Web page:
The death of a loved one is associated with feelings of grief, which is a multifaceted emotional response for individuals’ who are attempting to cope with a loss. The grieving process can have an unpredictable trajectory for each person, even though it may encompass many common and familiar features. Grief after a loss incorporates an expansive range of emotional and physical responses, which frequently consists of feelings of sadness, depression, and loneliness. Few studies have reviewed effective interventions for combating the emotional and physical symptoms of grief after the loss of a loved one. Walking is an affordable bereavement care intervention that may prove beneficial in improving grief responses and the related physical and psychological symptoms. A physical activity, such as walking, is a type of activity that is easily performed that may ultimately reduce the effects of stress, decrease depression, and improve mood in persons who have experienced the death of a loved one. The conceptual framework that guided this study was the Roy Adaptation Model.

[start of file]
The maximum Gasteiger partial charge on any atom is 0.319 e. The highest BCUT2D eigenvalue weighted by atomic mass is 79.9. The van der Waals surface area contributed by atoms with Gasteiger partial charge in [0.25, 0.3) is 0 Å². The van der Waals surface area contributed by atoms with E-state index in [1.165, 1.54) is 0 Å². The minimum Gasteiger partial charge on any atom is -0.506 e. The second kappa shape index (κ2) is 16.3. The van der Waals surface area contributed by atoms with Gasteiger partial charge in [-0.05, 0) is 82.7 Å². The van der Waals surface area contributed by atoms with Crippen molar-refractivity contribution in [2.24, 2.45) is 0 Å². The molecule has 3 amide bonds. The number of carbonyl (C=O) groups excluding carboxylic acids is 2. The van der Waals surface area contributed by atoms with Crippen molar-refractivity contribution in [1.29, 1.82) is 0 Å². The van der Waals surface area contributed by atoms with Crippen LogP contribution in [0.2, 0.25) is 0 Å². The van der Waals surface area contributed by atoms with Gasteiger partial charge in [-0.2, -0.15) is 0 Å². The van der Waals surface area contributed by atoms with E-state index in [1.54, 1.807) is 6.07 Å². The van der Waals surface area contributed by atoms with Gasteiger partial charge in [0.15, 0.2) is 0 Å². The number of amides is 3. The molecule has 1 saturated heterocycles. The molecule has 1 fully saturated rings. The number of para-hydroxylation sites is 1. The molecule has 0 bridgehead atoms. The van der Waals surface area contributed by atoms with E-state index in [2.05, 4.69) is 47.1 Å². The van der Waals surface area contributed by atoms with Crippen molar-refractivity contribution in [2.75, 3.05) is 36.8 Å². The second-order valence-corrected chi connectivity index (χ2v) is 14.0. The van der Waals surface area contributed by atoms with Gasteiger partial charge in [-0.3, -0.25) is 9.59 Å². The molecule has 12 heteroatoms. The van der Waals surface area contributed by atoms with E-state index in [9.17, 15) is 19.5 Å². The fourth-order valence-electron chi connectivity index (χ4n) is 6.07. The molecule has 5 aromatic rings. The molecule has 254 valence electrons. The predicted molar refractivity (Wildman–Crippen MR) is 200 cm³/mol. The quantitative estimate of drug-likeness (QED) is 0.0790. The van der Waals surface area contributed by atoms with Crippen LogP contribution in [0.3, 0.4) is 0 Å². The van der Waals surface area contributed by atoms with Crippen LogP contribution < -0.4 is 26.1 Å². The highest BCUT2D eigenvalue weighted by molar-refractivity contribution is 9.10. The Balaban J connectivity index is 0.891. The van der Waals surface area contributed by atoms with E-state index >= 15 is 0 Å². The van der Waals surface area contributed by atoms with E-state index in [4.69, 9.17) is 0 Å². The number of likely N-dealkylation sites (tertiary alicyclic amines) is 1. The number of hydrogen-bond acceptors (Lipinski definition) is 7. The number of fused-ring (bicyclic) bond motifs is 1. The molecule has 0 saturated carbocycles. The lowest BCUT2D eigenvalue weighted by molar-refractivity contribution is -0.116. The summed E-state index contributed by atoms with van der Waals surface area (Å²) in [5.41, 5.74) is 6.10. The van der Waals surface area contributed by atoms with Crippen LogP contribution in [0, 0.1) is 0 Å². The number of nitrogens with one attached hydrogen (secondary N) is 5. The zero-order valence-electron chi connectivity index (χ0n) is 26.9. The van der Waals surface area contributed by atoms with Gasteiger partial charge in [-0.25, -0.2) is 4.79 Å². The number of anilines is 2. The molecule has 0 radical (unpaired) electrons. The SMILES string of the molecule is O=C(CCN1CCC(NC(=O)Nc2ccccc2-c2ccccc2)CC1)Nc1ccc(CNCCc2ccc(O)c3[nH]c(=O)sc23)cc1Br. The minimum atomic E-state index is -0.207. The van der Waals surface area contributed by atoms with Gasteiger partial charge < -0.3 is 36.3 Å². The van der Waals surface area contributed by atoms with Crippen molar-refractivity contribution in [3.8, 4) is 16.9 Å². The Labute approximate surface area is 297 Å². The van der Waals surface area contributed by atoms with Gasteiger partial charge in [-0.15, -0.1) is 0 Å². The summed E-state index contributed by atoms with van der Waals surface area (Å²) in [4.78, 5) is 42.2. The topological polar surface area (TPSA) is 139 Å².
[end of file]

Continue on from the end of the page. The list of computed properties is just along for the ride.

The purpose of this study was to decrease the severity of grief related symptoms associated after the death of a loved one using an acute three-week walking regimen and comparing baseline responses to walking completion responses on the Texas Revised Inventory of Grief (TRIG). A convenience sample of 62 persons in southeastern Georgia who had experienced the loss of a loved one participated in the three-week walking regimen. The results showed no statistical improvement in grief scores after a three-week walking program.
|Commitee:||Burns, Dorothy, Davis, Bertha, McGee, Zinna|
|School Location:||United States -- Virginia|
|Source:||DAI-B 78/10(E), Dissertation Abstracts International|
|Subjects:||Nursing, Clinical psychology|
|Keywords:||Death, Grief, Intervention, Walking|
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